Can An RV Generator Run While Driving?

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RV generators are awesome contraptions. They allow us to escape the city while still keeping the comforts of home. But it’s important to remember you’re not at home in your RV – that means there are different rules.

Assuming your generator is in-built into your RV, it can run while driving. If it’s portable, however, it cannot.

Here are all of the factors that affect whether or not you can run an RV generator while driving.

Important Factors

In-Built Vs. Portable Generators

The biggest determining factor of whether or not you can run an RV generator while driving is the type you have. If it’s built into the fuel line and exhaust of your RV, yes you can safely and legally run it while driving. However, if it’s portable, it’s extremely dangerous to run while driving, and sometimes illegal.

In-built RV generators are hooked up to the fuel and exhaust lines of your vehicle. This means that you don’t run the risk of carbon monoxide poisoning by running it while driving. It also makes it easier to fuel as you don’t have to manually refill the tank.

Portable generators, on the other hand, have a few drawbacks that make this process dangerous. First and foremost – they release exhaust, so you can’t have it in the RV or just jerry-rigged to the vehicle. Well, you can, but it’s wildly dangerous. Additionally, you’d have to manually refill the tank, meaning you’d have to stop to do so safely.

Note: Carbon monoxide poisoning is very, very dangerous. Do not take chances with it. If you need to charge something on a portable generator while driving, just pull over. Your life isn’t worth an extra hour of Candy Crush.


Depending on the type of fuel your generator uses, you could run into issues with local laws, as well. While this varies on state and country, some ordinances disallow the use of propane while driving. Some also forbid even carrying propane on certain bridges, roads, and tunnels. So be sure to do your homework before deciding to do so. Nobody wants an avoidable ticket.

Why Would I Even Want To Run It While Driving?

Beyond the desire to charge your phone or laptop, the biggest use of generators on or off the road is air conditioning. If you’re in an extremely hot climate, it’s likely that your ancient RV’s standard AC just won’t cut it (or doesn’t even work). If you have passengers in the back, they also won’t get the dash AC and will be miserable.

So a common reason to run a generator while driving is to run both your RV’s AC, as well as your additional AC unit. This can also help with the power needs of your RV in sketchy terrain, allowing more power to go to necessary systems while your generator cools you.

Additional (obvious) reasons to run a generator while driving include keeping frozen or refrigerated food cold, watching TV, or needing to cook while driving. I will say, however, that the cooking can wait until you stop, more often than not. There’s no need to get carried away – after all, you can stop anywhere you like… you’re in an RV.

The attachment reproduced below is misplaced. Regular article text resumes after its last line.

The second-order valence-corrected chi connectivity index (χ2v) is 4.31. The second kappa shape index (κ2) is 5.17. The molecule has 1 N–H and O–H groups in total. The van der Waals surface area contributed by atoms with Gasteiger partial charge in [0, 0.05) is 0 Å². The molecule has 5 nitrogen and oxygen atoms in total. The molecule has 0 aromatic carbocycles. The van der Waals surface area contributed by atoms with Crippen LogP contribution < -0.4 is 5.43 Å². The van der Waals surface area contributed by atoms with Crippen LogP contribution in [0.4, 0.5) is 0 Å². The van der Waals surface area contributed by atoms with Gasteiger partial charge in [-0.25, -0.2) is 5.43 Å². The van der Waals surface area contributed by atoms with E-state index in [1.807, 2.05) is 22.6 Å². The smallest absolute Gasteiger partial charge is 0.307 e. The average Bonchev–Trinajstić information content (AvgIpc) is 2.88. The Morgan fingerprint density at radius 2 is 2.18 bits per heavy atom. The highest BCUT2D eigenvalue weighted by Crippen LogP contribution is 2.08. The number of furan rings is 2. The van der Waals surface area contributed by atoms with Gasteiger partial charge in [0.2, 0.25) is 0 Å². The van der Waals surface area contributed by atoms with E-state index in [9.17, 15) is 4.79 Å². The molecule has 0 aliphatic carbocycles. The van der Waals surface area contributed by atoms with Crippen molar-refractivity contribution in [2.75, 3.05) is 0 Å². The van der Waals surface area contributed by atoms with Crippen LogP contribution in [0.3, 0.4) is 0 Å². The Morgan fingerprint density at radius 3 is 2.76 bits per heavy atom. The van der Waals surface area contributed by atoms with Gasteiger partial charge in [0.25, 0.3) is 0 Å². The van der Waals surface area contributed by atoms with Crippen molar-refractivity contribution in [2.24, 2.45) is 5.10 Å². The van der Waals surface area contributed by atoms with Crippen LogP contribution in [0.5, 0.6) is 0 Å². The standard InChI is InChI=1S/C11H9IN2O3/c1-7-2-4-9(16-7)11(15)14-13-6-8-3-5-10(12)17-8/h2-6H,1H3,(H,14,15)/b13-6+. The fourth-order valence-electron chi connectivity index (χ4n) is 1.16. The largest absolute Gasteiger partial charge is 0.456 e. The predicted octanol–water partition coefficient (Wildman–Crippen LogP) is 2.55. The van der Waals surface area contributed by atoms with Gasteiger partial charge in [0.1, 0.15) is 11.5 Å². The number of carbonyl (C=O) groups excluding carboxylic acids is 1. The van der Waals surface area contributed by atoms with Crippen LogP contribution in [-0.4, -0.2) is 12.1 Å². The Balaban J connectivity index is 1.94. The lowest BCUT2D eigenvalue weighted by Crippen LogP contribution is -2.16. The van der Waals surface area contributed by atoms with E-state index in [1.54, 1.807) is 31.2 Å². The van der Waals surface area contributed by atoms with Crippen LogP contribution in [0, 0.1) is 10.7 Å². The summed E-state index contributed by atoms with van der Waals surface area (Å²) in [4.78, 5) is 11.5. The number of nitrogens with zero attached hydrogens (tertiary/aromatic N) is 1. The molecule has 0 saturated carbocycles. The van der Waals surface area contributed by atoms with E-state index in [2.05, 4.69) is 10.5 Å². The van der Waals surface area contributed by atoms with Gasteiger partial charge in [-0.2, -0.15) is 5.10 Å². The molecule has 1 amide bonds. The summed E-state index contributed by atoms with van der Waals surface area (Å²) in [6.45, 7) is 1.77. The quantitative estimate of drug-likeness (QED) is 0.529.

Are There Downsides To Running An RV Generator While Driving?

Assuming you’re running an in-built generator, really the only downside is that you will burn extra fuel from your tank. But you also likely carry extra fuel (just in case) so that’s not too big of a concern. It won’t affect your vehicle’s MPG.

If it’s portable on the other hand, there’s a whole host of problems to consider.

  • Where will you put it? Portable generators need to be secured to prevent movement. If they slide, they will get damaged. Cargo carriers can accommodate them, but they’re often not worth the hassle.
  • Carbon Monoxide Poisoning – If it’s in an enclosed space with people or animals in it, you run the risk of killing them. Carbon monoxide is no joke, and it’s never worth it to gamble on whether or not you’ll make it.
  • Power Lines –  You need to secure all power lines as well. You don’t want something coming loose and sending an electric charge through the RV you’re in, while it’s driving. Not only could that prove hazardous, but it could severely damage any electronics present.
  • Noise –  Generators are loud. This means that running a generator while driving will increase the noise in what is likely already a loud drive. While it’s possible to soundproof your generator or buy quiet models, that’s extra work and money that you may not want to spend.

Final Thoughts

It is entirely possible and safe (under the right conditions) to run an RV generator while driving. While it’s important to make note of local ordinances if you’re using liquid propane to fuel your generator. Local laws could also prohibit the use of generators while driving, so again – do your homework.

If you’re using a portable generator, however, it’s simply not worth it to run while driving. The combination of potential damage from jostled power lines and parts along with bodily harm makes this less than ideal. It’s generally better to just pull over and take a break if you really need your generator right now.

Related Questions

Why Does My Generator Shut Off While Driving?

Some generators have a safety shutoff to prevent trying to run your RV tank dry. Others are designed to turn off if they get too hot, so that’s an important note to make.

Is It Safe To Run A Portable Generator While Driving?

No. It can be made less hazardous with planning and work, but it’s never worth it. And running it inside your RV will absolutely kill you, open windows and AC or not. If you need to run a portable generator, do it while stationary – and do it outside.

Do RVs Come With Generators?

Newer models do, yes, but older ones do not. It’ll generally be a pretty big selling point when you’re buying it, so you’ll know before you purchase it. If not, portable generators are relatively cheap.

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